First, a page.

92. Some respondents argue that the introduction of a specialist environmental court at sheriff court level to hear cases which are now heard as judicial reviews or statutory appeals in the Court of Session will lower the costs of environmental justice. The Scottish Government believes that there are a number of issues related to this. Firstly, it is undeniable that such a move would reduce court costs in the first instance. However, in many cases, judicial expenses are only a small proportion of the expense of going to court as legal expenses are the main cost. If parties continue to use counsel in such actions, the cost of taking a case to court might not be as dramatically reduced as might at first seem.

In addition, it is noted that often such cases are appealed sometimes as far as the UK Supreme Court. The introduction of a lower court of first instance has the potential to add two further appeal stages, firstly to the Sheriff Appeal Court and secondly, to the Inner House of the Court of Session. If decisions go through all the appeal stages possible, the total cost of challenging a decision by an authority is likely to be much increased.

93. The Scottish Government considers that there would be relatively few cases that would fall to be heard in a specialist environmental court. The Law Society of Scotland stated the situation succinctly:

"In all the circumstances, given the diversity of environmental matters and the relatively small number of cases which end up being pursued in the civil courts or prosecuted in the criminal courts, we do not believe that it would be either effective or would provide value for money to establish a separate court to deal with environmental matters."

  • Brexit

94. The result on the UK referendum on membership of the EU brings into question Scotland's commitments under the Aarhus Convention and other EU law. The EU provides for most of the environmental protections in the UK and for 40 years it has acted as a monitoring body and enforcer.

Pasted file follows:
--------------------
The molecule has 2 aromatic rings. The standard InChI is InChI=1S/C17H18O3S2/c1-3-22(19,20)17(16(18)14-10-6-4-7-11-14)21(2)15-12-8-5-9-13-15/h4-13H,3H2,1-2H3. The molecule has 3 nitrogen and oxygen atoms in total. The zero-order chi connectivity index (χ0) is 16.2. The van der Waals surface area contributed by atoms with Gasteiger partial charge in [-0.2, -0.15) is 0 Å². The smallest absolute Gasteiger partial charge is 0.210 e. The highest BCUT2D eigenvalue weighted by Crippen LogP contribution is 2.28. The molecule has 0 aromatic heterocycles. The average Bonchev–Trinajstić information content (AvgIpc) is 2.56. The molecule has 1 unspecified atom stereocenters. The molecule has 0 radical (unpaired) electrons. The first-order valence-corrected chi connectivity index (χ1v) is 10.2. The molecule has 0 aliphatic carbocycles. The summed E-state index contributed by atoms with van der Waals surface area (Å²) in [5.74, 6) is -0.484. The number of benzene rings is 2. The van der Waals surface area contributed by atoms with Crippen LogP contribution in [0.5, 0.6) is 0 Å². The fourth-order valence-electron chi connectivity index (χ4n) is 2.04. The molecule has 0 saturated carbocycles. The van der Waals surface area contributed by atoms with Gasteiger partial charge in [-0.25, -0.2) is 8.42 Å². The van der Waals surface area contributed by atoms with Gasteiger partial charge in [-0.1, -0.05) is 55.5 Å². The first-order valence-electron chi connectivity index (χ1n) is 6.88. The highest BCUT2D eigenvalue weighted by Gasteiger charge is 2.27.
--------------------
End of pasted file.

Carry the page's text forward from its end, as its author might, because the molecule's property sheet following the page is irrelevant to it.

95. One of the most important functions of the EU has been to supervise how member states implement their obligations. Although these processes apply to all areas of law, the majority of cases have been brought in the environmental sector.

96. At present, there is considerable uncertainty as the UK Government begins negotiations on withdrawal from the Union. Scottish policies are heavily influenced by EU legislation with Scotland Europa suggesting that more than 80% of all environmental legislation passed by the Scottish Parliament originates at EU level.

97. The Scottish Government's longstanding policy and commitment has been to membership of the EU. The Scottish Government's view has consistently been that any outcome must include retaining membership of the single market in all its aspects – trade, movement of people and protection of rights – and continued close co-operation with EU partners on issues such as justice, research and environmental protection.

98. The Scottish Government and its agencies will continue to monitor and enforce environmental legislation, regardless of the UK's future relationship with Europe. As part of its preparations for the UK's exit from the EU, the Scottish Government is carefully considering whether any gaps could arise in existing domestic monitoring and enforcement powers that would need to be addressed to ensure Scotland maintains high standards of environmental protection and access to environmental justice.


99. As a result of the various reasons outlined above, the Scottish Government does not consider it appropriate to set up an specialised environmental court or tribunal at present.

100. This should not be read as a downgrading of the importance to the Government of environmental justice. It is committed to improving access to justice in this field as elsewhere in the justice system and will keep the issue of whether there should be an environmental court or tribunal or even a review of environmental justice under review.


Email: Michael Green,

Phone: 0300 244 4000 – Central Enquiry Unit

The Scottish Government
St Andrew's House
Regent Road